Mr. Howard: On May the 17 in 1954 when the Court decided Brown versus Board of Education. The Court's opinion has a simple quality to it. It's an opinion, which actually papers over some of the internal concerns among the justices. It was possible, there might have been a dissent or two, Justice Frankfurter was concerned about the remedy, Justice Reed was a bit concerned, Justice Clark. Earl Warren realized that this opinion, because of the - it's confronting such a corrosive racial problem had to be unanimous. Well, one way to make it unanimous was to make it simple. Another way was to put off the question of implementation. So, the Court having decided in May, 1954 that school desegregation had to come about, that the separation of the races in public education was inherently unequal, then put off a re-argument, or a further argument the question of remedy. Therefore a year later, 1954, the court in the second Brown opinion addressed the question of how the country should go about implementing the Brown opinion itself. What's interesting about the 1955 opinion, two things: First, that the court did not itself try to set out what all the remedies must be. It gave examples of the sort of thing which might have to happen: redrawing of attendance boundaries, adjustment of school faculties, that kind of thing, but it gave no real attention to that. What it basically said was we're remanding this case back to the district courts, the Federal District Courts, for them to decide what remedies are appropriate given the circumstances of each school district. And then the court coined, or let's say, rediscovered a phrase which is forever, I think, imprinted on the public consciousness, and that it, they said that school desegregation must proceed with all deliberate speed. Now, that's a phrase that's is drawn from English equity practice it has centuries of jurisprudence behind it. In the garden-variety case it's not a very controversial phrase. But there's a certain built in ambiguity, attention. It's a phrase that is almost at war with itself. How can you be both deliberate, on the one hand, and undertake speed on the other. Well of course a phrase like that played into the hands of the opponents of Brown. The people who were gonna make sure that there was not gonna, in their lifetime, be any school integration. They sort of forgot the speed part and grabbed on to the deliberate part of it. So, when the district courts throughout the southern states had to begin to implement Brown, what they encountered was a rising air of hostility fanned by political rhetoric, fanned by lawyers who began to invent all kinds fancy ideas to make sure that Brown would never became the law of the land. So, the process after Brown II in 1955 was very arduous, hard fought, case by case, district by district under this formula of all deliberate speed.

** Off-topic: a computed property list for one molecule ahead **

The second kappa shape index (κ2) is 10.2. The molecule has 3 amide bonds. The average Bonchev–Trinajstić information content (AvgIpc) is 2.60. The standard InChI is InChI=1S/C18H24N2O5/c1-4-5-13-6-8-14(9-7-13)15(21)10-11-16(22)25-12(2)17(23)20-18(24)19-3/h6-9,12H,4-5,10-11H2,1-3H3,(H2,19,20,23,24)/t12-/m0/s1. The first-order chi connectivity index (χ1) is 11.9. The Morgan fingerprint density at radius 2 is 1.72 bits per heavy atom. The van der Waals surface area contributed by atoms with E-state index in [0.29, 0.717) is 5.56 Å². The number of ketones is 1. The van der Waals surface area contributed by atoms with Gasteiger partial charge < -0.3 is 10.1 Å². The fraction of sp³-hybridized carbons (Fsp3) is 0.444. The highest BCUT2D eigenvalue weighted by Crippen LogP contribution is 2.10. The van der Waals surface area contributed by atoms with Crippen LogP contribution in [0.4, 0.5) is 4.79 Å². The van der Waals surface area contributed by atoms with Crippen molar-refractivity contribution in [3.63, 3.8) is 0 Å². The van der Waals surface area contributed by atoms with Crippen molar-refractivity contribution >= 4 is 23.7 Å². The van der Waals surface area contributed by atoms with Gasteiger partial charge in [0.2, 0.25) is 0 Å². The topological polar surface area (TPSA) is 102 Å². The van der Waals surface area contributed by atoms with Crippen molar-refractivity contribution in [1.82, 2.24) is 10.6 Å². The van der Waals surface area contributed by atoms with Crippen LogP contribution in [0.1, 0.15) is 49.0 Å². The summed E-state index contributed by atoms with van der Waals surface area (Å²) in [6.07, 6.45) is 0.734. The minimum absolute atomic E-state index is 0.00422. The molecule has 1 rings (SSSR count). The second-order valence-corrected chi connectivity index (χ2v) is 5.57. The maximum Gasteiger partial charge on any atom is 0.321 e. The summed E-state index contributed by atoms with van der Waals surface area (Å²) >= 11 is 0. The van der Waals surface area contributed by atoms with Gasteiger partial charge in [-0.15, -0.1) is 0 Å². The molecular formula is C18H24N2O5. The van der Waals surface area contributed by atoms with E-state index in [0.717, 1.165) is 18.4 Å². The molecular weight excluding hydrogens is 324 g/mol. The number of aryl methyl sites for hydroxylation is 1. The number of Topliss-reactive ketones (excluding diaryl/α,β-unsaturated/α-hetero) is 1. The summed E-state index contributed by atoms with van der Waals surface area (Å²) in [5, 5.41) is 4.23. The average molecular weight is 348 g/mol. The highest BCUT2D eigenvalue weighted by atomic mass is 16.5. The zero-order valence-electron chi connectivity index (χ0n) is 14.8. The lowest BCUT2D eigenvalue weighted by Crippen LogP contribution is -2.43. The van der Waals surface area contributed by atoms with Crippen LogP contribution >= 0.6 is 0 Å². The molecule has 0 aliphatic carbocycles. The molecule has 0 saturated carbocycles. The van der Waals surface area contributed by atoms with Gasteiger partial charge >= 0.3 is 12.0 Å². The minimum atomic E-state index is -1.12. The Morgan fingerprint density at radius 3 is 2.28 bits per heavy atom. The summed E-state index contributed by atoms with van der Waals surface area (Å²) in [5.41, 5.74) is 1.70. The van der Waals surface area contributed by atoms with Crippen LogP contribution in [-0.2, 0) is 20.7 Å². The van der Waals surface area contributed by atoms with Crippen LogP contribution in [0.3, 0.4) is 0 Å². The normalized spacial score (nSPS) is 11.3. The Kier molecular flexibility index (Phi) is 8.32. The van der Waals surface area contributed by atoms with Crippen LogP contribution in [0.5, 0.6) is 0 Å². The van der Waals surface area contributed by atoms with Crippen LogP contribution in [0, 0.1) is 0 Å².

Brown II
Mr. Gilliam: And yet the Brown II decision could be viewed as the ultimate confirmation of traditional notions of federalism. Where it was sent back to the localities and the states, and if they failed then to the lowest level of federal court to work on these local problems. Could you, sort of discuss how you see this relating to the traditional notions of federal state relationships?